HEPA Filter Location Impact on Pharmacy AHU Controls

HEPA Filter Location Impact on Pharmacy AHU Controls

By William (Lian Wu) Xia, P.E., LEED AP bd-c | Mechanical Engineer

Relocating high efficiency particulate air (HEPA) filters is a straightforward process, but design engineers and facility managers may neglect or not realize the impacts this can have to air-handling unit (AHU) operations. The United States Pharmacopeia (USP) 797 standards for sterile compounding standards mandates that air supplied to cleanroom suites must be introduced through HEPA filters that are located in the ceiling of the buffer and anterooms. So what is the impact of relocating these filters?

A pharmacy service zone generally consists of 3 clean rooms, with one anteroom, one positive pressure buffer room, and one negative pressure buffer room.  These clean rooms are serviced by a dedicated AHU with HEPA filters. The supply fan is usually controlled by the duct mount static pressure sensor through VFD (variable frequency drive) to maintain constant airflow.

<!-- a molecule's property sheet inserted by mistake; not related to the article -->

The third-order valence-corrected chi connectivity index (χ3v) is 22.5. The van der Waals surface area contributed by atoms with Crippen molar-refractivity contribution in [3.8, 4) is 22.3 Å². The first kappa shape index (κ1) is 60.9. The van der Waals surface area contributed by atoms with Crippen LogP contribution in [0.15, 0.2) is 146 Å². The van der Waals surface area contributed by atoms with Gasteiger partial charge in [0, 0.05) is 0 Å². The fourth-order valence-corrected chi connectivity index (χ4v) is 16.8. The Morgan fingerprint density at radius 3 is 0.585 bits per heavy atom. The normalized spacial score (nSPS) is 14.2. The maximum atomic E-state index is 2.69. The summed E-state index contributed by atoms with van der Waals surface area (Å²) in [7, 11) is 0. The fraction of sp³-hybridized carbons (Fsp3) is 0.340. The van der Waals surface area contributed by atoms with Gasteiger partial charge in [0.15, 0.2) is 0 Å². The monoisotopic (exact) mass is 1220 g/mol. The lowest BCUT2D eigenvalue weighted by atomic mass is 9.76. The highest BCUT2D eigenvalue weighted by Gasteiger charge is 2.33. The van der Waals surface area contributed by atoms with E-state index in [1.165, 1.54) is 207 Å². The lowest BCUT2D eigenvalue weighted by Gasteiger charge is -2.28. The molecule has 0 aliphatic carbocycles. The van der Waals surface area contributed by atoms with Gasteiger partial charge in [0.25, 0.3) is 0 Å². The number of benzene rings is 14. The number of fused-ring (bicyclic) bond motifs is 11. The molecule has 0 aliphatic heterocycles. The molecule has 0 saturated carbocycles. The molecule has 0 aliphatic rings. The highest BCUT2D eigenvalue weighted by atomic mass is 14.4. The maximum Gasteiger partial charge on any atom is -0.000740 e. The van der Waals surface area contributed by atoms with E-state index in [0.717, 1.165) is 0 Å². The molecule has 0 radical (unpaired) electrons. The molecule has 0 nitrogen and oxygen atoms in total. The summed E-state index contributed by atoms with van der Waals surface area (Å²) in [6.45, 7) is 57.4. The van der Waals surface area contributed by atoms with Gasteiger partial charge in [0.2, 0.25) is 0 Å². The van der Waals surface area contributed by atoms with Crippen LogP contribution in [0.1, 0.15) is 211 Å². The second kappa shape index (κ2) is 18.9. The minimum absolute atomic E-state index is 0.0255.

The static pressure sensor is located downstream of the HEPA filters. When these filters get dirty, the system airflow goes down, also causing the duct static pressure at the pressure sensor to decrease. The sensor then calls for the fan to speed up to achieve its set point, maintaining constant system airflow.

 With HEPA filters in the clean rooms as required, the pressure sensor is now upstream of the HEPA filters due to the location change. As the filters get dirty, their pressure drop goes up, which causes the system airflow to go down. The duct static pressure at the pressure sensor also goes up, prompting the sensor to call for the fan to adjust to its set point, which makes even less supply air to the rooms.

Design engineers and facility managers often neglect the impacts that relocating (HEPA) filters can have to air-handling unit (AHU) operations. To counter this, engineers need to revise the AHU controls so that the pharmacy HVAC system meets USP 797 standards. One of the solutions is replacing the duct static pressure sensor with the airflow sensor. The airflow sensor will automatically control the fan to speed up/down whenever the HEPA filters pressure drop changes.

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